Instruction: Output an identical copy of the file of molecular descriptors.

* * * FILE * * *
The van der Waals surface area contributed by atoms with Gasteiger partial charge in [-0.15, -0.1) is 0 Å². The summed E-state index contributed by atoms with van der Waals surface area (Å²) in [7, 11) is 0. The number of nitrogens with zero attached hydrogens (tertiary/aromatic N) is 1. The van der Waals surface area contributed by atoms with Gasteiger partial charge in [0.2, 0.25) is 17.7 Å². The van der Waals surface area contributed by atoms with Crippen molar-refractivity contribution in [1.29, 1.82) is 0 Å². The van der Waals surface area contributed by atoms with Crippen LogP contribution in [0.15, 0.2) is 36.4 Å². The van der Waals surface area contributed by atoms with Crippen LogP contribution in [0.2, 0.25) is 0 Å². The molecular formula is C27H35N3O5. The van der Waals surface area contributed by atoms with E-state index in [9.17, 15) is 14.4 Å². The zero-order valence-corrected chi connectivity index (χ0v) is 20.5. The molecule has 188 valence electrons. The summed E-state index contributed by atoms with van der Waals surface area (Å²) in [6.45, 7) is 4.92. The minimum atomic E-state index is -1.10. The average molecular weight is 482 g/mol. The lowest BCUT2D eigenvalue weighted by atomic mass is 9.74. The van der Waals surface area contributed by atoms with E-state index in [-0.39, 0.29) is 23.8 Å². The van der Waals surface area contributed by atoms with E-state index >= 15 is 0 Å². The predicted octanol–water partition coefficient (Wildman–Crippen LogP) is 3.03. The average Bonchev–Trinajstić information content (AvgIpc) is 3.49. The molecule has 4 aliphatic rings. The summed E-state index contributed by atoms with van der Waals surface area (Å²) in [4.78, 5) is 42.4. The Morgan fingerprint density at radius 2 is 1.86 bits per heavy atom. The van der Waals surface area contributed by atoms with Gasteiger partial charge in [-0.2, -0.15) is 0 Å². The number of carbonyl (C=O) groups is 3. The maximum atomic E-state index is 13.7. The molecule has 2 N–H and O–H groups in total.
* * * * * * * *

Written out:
The van der Waals surface area contributed by atoms with Gasteiger partial charge in [-0.15, -0.1) is 0 Å². The summed E-state index contributed by atoms with van der Waals surface area (Å²) in [7, 11) is 0. The number of nitrogens with zero attached hydrogens (tertiary/aromatic N) is 1. The van der Waals surface area contributed by atoms with Gasteiger partial charge in [0.2, 0.25) is 17.7 Å². The van der Waals surface area contributed by atoms with Crippen molar-refractivity contribution in [1.29, 1.82) is 0 Å². The van der Waals surface area contributed by atoms with Crippen LogP contribution in [0.15, 0.2) is 36.4 Å². The van der Waals surface area contributed by atoms with Crippen LogP contribution in [0.2, 0.25) is 0 Å². The molecular formula is C27H35N3O5. The van der Waals surface area contributed by atoms with E-state index in [9.17, 15) is 14.4 Å². The zero-order valence-corrected chi connectivity index (χ0v) is 20.5. The molecule has 188 valence electrons. The summed E-state index contributed by atoms with van der Waals surface area (Å²) in [6.45, 7) is 4.92. The minimum atomic E-state index is -1.10. The average molecular weight is 482 g/mol. The lowest BCUT2D eigenvalue weighted by atomic mass is 9.74. The van der Waals surface area contributed by atoms with E-state index in [-0.39, 0.29) is 23.8 Å². The van der Waals surface area contributed by atoms with E-state index >= 15 is 0 Å². The predicted octanol–water partition coefficient (Wildman–Crippen LogP) is 3.03. The average Bonchev–Trinajstić information content (AvgIpc) is 3.49. The molecule has 4 aliphatic rings. The summed E-state index contributed by atoms with van der Waals surface area (Å²) in [4.78, 5) is 42.4. The Morgan fingerprint density at radius 2 is 1.86 bits per heavy atom. The van der Waals surface area contributed by atoms with Gasteiger partial charge in [-0.2, -0.15) is 0 Å². The number of carbonyl (C=O) groups is 3. The maximum atomic E-state index is 13.7. The molecule has 2 N–H and O–H groups in total.